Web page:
Given the importance of data in today’s connected business environment, organisations have no choice but to embrace a more effective data management plan (DMP) as the means to empower them to make better decisions.
This requires the DMP to define the overall strategy of how an organisation manages its data and how it will put that data to work to fuel decisions and shape the company's direction. Additionally, the DMP must assist in overcoming silos by encouraging an environment of collaboration. To this end, it must define the methodologies and standards that all employees must adhere to in relation to the likes of what data is collected, who has access, what can it be used for, and how it is protected.
Such a plan is a collaborative effort that includes all stakeholders. As such, it will be an organic document that evolves as technologies change and compliance requirements evolve. Fundamentally, this plan will steer the company to more consistently manage the data it collects from various channels.
Underpinning the DMP is the need to be compliant with current regulations. However, keeping track with this rapidly-moving environment requires a dedicated data protection officer (or officers) that will oversee the data activities, and stay abreast of the regulations as well as the potential impact they may have on the organisation.
As part of this, the company must make sure all data activities are auditable, traceable, and as transparent as possible. Having proper record protection and well-defined (and compliant) data retention policies are essential. A DMP is not a once-off process but one that must be continuously monitored and assessed to ensure that it aligns with market requirements.
Companies should consider trying to automate the auditing, compliance, and reporting process wherever possible to free up its employees to focus on delivering more strategic value to the organisation.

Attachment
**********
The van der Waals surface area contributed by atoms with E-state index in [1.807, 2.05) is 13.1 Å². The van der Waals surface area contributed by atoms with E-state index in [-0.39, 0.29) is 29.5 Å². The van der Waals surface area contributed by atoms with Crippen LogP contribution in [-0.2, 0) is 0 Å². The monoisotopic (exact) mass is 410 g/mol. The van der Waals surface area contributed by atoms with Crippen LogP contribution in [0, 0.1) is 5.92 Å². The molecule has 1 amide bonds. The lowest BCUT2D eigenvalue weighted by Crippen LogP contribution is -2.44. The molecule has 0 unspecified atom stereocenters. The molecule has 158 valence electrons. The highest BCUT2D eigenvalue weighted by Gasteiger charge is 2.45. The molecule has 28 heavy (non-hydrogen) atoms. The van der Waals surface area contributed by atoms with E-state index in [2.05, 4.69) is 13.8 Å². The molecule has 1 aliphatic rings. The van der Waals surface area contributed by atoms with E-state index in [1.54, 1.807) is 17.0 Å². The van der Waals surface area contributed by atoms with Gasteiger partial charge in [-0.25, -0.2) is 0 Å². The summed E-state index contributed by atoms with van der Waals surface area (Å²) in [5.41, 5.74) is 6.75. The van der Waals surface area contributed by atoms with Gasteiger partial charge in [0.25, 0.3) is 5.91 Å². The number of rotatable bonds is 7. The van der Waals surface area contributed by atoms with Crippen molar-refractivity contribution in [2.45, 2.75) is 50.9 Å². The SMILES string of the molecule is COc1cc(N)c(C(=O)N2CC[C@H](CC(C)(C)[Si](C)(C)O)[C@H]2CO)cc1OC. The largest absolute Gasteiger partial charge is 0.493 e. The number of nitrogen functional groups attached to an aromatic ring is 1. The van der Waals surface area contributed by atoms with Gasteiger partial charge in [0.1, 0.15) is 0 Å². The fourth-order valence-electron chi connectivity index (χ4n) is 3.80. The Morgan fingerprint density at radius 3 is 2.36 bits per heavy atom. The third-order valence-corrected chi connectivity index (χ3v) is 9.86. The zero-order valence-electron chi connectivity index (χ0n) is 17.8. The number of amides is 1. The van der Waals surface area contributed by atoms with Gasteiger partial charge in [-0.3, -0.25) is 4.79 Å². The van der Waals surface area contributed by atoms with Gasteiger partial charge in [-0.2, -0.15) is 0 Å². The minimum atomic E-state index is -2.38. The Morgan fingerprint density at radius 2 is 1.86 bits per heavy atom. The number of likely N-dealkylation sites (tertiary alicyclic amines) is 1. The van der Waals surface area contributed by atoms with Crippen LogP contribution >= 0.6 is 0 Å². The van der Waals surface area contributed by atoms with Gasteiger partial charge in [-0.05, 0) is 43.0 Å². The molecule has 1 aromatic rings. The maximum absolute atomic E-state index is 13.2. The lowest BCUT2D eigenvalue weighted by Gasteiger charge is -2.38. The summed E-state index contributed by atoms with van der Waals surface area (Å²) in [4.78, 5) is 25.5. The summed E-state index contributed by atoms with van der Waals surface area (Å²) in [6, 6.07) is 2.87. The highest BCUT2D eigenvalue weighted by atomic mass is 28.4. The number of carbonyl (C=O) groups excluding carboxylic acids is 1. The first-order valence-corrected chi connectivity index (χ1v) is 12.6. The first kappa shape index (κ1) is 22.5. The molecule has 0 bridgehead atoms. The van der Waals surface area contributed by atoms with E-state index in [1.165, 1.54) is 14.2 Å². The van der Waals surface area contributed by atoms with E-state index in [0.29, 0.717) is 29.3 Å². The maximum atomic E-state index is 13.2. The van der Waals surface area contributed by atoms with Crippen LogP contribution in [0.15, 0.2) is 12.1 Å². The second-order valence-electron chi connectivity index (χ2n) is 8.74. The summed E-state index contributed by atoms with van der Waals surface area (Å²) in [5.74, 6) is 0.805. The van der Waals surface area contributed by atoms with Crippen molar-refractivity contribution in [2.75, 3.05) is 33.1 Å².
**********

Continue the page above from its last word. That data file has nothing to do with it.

Keeping track of trends is therefore an important part of assessing the relevance of the DMP. Already, data-driven enterprises put an increased priority on matters relating to data protection compliance and regulations.
Moreover, machine learning (ML) and artificial intelligence (AI) are contributing to a data-first scenario where analytics can be managed using sophisticated algorithms. The Internet of Things has already become mainstream and is seeing significantly increased data generation that is fed into the business. ML and AI can help reduce the burden on the human resources and provide employees with the information required to make strategic insights faster than before.
Another trend worth noting is that of DataOps and how it can be used to quickly derive value from this vast amount of data being collected. This focuses on cultivating data management practices and processes that improve the speed and accuracy of analytics. It includes data access, quality control, automation, integration, and, ultimately, model deployment and management.
Hybrid data management solutions (as a result of cloud adoption) are also starting to play an increasing role in the DMP of an organisation. Part of their success can be attributed to the increasing adoption of open source technologies that is seeing data migrating into open source formats. No longer will DMP be driven by closed and proprietary systems and data. Instead, a more open environment will drive better business value.
Thanks to the advent of big data and the sheer volume of data being created from various sources, it has become increasingly difficult to manage enterprise data using legacy DM practices and infrastructure. As a result, data management solutions needed to become more agile.
This agile-centricity will permeate everything from data designs and delivery through to the continuous maintenance needed to keep pace with changing business needs. Data is growing and the DMP will be a fundamental guide in this competitive landscape as businesses look for more innovative ways to differentiate themselves.
By , SmarterData Area Lead at Obsidian Systems